4-((4-Isobutoxyphenyl)diazenyl)-2,6-dimethylphenol 4b. 4-Isobutoxyaniline (3b) and 2-6-dimethylphenol were used as starting reagents. The crude product was crystallized from water/ethanol (10:1) to give pure 4b as yellow crystals. Final yield 90%. 1H-NMR (DMSO-d6): (δ, ppm) = 7.76 (d, 2H), 7.49 (s, 2H), 7.07 (d, 2H), 4.06 (d, 2H), 3.85 (s, 1H), 2.25 (s, 6H), 2.04 (m, 1H), 1.03 (d, 6H). 13C-NMR (DMSO-d6): (δ, ppm) = 163.4; 161.0; 148.6; 146.1; 127.6; 124.6; 124.3; 116.5; 75.0; 27.5; 20.3; 17.2. HR-MS (m/z): 298.17 [M − H].
2,6-Dimethyl-4-((4-(neopentyloxy)phenyl)diazenyl)phenol 4c. 4-Neopentyloxyaniline (3c) and 2-6-dimethylphenol were used as starting reagents. The crude product was crystallized from water/ethanol (10:1) to give pure 4c as dark yellow crystals. Final yield 40%. 1H-NMR (acetone-d6): (δ, ppm) = 7.80 (d, 2H), 7.53 (s, 2H), 7.05 (d, 2H), 4.06 (s, 2H), 2.29 (s, 6H), 1.03 (s, 9H). 13C-NMR (DMSO-d6): (δ, ppm) = 163.6; 161.0; 148.9; 146.0; 127.5; 124.5; 124.0; 117.0; 79.5; 32.6; 26.6; 17.1. HR-MS (m/z): 312.18 [M − H].
4-((4-(Isopentyloxy)phenyl)diazenyl)-2,6-dimethylphenol 4d. 4-Isopentyloxyaniline (3d) and 2-6-dimethylphenol were used as starting reagents. The crude product was crystallized from water/ethanol (10:1) to give pure 4d as dark yellow crystals. Final yield 85%. 1H-NMR (acetone-d6): (δ, ppm) = 7.83 (d, 2H), 7.56 (s, 2H), 7.05 (d, 2H), 4.14 (t, 2H), 2.32 (s, 6H), 1.87 (m, 1H), 1.72 (m, 2H), 0.98 (d, 6H). 13C-NMR (DMSO-d6): (δ, ppm) = 163.1; 161.0; 148.3; 146.1; 127.6; 124.6; 115.9; 70.8; 38.0; 28.1; 23.3; 17.2. HR-MS (m/z): 311.18 [M − H].
4-((4-((2-Ethylhexyl)oxy)phenyl)diazenyl)-2,6-dimethylphenol 4e. 4-((2-Ethylhexyl)oxy)aniline (3e) and 2-6-dimethylphenol were used as starting reagents. The crude product was crystallized from water/ethanol (10:1) to give pure 4e as orange crystals. Final yield 60%. 1H-NMR (acetone-d6): (δ, ppm) = 7.83 (d, 2H), 7.55 (s, 2H), 7.08 (d, 2H), 4.10 (t, 2H), 2.32 (s, 6H), 1.75 (m, 1H), 1.52 (m, 2H), 1.45 (m, 6H), 0.93(m, 6H). 13C-NMR (DMSO-d6): (δ, ppm) = 163.4; 161.0; 148.6; 146.1; 127.6; 124.5; 124.2; 116.4; 73.4; 39.7; 31.8; 30.5; 24.9; 24.0; 17.2; 14.6; 12.2. HR-MS (m/z): 354.23 [M − H].
1-(4-Methoxy-3,5-dimethylphenyl)-2-phenyldiazene 4f. The procedure for obtaining 4f was a simple methylation of compound 3b, described in ref [26]. Methyl iodide (0.55 mL) was added to a solution containing 1.00 g of 3b and 1.22 g of potassium carbonate in 15.0 mL of DMF. The reaction was conducted under reflux for 5 h. The final mixture was then poured in 100 mL of cold distilled water. The organic layer was then extracted in chloroform, dried with sodium sulfate, and the solvent was removed under reduced pressure. Final yield 57%. 1H-NMR (DMSO-d6): (δ, ppm) = 7.95 (s, 2H), 7.85 (s, 2H), 7.62 (m, 3H), 3.74 (s, 3H), 2.33 (s, 6H). 13C-NMR (DMSO-d6): (δ, ppm) = 162.6; 153.1; 148.3; 130.7; 130.0; 129.7; 125.8; 123.0; 61.2; 17.1. HR-MS (m/z): 241.13 [M + H]+.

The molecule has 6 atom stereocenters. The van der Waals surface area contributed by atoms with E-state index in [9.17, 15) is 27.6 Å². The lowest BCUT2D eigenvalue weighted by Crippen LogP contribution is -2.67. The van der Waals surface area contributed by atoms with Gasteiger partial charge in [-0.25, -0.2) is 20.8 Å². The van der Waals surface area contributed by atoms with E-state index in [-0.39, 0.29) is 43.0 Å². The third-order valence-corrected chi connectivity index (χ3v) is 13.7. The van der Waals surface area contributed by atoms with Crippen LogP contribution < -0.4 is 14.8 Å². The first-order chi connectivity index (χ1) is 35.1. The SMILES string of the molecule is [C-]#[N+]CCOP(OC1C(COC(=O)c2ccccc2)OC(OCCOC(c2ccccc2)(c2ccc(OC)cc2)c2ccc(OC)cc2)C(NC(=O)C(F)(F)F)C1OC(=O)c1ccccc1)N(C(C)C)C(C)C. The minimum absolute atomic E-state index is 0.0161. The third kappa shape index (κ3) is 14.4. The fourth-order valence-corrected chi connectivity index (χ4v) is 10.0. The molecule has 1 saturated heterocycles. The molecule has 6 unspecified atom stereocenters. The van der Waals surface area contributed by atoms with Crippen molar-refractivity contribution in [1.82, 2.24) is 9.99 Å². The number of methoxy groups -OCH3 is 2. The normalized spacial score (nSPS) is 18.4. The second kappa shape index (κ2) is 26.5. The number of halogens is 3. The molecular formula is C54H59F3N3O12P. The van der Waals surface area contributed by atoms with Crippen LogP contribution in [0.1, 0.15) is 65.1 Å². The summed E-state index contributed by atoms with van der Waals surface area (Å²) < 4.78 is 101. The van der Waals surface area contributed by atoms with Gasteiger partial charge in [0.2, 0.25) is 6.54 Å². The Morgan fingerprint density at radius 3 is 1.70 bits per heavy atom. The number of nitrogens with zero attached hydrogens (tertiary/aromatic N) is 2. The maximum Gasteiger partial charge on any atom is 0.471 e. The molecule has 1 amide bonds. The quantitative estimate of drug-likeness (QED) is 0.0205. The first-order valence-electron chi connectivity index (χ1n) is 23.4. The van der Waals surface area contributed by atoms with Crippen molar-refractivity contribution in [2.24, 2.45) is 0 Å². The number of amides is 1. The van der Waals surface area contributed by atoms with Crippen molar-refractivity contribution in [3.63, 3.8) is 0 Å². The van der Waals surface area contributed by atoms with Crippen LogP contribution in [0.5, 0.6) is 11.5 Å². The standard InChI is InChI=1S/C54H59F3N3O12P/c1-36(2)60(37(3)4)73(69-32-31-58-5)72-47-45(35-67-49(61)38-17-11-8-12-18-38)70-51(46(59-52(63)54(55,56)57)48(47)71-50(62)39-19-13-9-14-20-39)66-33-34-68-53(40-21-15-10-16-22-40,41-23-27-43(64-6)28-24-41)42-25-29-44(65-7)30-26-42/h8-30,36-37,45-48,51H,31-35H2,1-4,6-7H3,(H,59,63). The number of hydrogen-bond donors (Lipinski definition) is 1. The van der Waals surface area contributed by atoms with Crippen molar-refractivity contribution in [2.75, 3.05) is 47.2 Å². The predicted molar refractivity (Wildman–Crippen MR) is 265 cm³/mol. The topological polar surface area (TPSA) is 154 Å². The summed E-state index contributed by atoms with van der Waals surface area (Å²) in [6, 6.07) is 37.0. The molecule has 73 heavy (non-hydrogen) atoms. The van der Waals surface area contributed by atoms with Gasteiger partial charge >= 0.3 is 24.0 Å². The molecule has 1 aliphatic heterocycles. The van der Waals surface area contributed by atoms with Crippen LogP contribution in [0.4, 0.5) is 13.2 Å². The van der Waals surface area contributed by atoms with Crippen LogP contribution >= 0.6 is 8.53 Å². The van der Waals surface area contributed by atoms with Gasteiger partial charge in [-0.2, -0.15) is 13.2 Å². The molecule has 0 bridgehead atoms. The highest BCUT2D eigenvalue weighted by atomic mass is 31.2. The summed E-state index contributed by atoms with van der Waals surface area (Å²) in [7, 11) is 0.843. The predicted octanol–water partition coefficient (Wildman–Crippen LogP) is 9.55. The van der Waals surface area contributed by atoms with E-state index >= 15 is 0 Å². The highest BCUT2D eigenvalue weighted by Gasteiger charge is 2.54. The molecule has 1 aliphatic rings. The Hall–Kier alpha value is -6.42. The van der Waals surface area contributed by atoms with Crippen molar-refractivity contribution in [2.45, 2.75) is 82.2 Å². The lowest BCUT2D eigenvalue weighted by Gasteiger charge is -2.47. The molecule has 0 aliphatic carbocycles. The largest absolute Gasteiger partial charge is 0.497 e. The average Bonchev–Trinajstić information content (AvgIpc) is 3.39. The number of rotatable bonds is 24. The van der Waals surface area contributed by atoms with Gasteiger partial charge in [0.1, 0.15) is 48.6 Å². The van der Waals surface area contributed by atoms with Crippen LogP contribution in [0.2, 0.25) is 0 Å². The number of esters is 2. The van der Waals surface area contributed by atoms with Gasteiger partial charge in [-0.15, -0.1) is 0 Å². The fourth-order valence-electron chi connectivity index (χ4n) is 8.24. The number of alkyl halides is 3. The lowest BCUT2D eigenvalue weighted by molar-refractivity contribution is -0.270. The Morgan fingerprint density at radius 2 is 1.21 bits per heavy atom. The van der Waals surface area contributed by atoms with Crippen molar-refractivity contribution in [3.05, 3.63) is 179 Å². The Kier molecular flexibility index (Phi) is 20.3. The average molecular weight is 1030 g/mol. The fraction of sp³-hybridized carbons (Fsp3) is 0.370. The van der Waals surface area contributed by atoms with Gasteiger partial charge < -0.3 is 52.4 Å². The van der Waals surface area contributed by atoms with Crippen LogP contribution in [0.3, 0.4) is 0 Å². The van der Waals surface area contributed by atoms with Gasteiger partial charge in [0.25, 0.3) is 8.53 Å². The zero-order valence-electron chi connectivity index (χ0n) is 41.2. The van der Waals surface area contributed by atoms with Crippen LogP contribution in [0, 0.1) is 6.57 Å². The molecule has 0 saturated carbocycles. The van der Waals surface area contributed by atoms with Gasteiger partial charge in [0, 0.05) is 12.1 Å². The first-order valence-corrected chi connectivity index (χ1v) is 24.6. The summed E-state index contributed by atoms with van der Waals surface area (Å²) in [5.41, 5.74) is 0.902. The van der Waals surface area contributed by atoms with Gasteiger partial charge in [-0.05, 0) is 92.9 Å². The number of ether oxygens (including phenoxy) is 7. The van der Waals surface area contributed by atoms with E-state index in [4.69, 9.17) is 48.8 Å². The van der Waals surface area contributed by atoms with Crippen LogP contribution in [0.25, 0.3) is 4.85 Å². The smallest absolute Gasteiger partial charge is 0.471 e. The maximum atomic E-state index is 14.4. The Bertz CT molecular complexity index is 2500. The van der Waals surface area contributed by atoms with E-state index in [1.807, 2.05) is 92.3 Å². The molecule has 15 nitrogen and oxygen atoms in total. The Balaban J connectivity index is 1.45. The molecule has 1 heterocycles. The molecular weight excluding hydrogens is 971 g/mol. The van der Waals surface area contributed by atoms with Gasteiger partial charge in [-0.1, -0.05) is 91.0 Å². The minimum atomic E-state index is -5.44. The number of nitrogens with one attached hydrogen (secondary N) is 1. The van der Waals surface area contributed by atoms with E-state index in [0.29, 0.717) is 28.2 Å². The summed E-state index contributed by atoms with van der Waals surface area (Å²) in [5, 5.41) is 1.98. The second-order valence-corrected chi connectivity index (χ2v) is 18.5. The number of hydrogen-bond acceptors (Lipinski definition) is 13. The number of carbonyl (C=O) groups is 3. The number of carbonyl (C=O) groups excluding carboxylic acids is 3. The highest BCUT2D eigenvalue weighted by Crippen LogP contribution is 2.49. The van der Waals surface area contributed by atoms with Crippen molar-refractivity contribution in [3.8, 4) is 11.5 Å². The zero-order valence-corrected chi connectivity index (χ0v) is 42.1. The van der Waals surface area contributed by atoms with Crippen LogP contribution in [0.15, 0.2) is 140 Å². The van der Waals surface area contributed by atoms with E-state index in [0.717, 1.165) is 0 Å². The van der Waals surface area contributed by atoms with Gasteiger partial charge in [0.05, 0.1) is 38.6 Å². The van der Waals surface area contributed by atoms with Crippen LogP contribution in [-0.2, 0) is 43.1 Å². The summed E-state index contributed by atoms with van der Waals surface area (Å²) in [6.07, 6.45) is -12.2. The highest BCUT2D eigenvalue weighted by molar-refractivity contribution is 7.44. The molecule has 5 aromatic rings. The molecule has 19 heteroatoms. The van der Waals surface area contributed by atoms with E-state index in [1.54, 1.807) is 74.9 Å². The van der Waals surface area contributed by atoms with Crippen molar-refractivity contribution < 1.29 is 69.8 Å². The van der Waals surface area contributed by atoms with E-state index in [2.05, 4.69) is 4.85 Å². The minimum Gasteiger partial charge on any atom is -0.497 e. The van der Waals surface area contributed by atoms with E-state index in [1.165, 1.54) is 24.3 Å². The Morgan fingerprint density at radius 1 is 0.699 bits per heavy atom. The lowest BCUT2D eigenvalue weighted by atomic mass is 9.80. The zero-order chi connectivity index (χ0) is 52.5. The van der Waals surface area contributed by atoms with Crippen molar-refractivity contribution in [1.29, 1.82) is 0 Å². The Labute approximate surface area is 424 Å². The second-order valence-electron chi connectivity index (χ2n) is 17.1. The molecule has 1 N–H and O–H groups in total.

4-((4-Isobutoxyphenyl)diazenyl)benzene-1,3-diol 4g. 4-Isobutoxyaniline (3g) and resorcinol were used as starting reagents. The crude product was purified by column chromatography (ethyl acetate/hexane 3:7) to give pure 4g as red crystals. Final yield 40%. 1H-NMR (Acetone-d6): (δ, ppm) = 7.85 (d, 2H), 7.71 (d, 1H), 7.10 (d, 2H), 6.59 (d, 2H), 6.40 (s, 1H), 3.88 (d, 2H), 1.05 (d, 6H). 13C-NMR (DMSO-d6): (δ, ppm) = 164.5; 163.4; 161.2; 148.6; 134.6; 125.1; 124.2; 116.4; 110.6; 103.7; 75.0; 27.5; 20.3. HR-MS (m/z): 286.13 [M − H].
4-((4-(Neopentyloxy)phenyl)diazenyl)benzene-1,3-diol 4h. 4-Neopentyloxyaniline (3h) and resorcinol were used as starting reagents. The crude product was purified by column chromatography (ethyl acetate/hexane 3:7) to give pure 4h as brilliant red crystals. Final yield 40%. 1H-NMR (Acetone-d6): (δ, ppm) = 7.83 (d, 2H), 7.71 (d, 1H), 7.11 (d, 2H), 6.59 (d, 1H), 6.40 (s, 1H), 3.76 (s, 2H), 1.06 (s, 9H). 13C-NMR (DMSO-d6): (δ, ppm) = 164.5; 163.6; 161.2; 148.9; 134.7; 125.1; 124.0; 117.1; 110.6; 103.5; 79.3; 32.4; 26.4. HR-MS (m/z): 300.15 [M − H].
4-((4-(Isopentyloxy)phenyl)diazenyl)benzene-1,3-diol 4i. 4-Isopentyloxyaniline (3i) and resorcinol were used as starting reagents. The crude product was purified by column chromatography (ethyl acetate/hexane 3:7) to give pure 4i as dark red crystals. Final yield 45%. 1H-NMR (Acetone-d6): (δ, ppm) = 7.84 (d, 2H), 7.71 (d, 1H), 7.10 (d, 2H), 6.60 (d, 1H), 6.40 (s, 1H), 4.15 (t, 2H), 1.81(m, 1H), 1.71 (m, 2H), 0.98 (d, 6H). 13C-NMR (DMSO-d6): (δ, ppm) = 164.2; 162.7; 160.8; 147.9; 134.3; 124.7; 124.1; 115.5; 110.3; 103.4; 70.4; 37.6; 27.8; 22.9. HR-MS (m/z): 300.15 [M − H].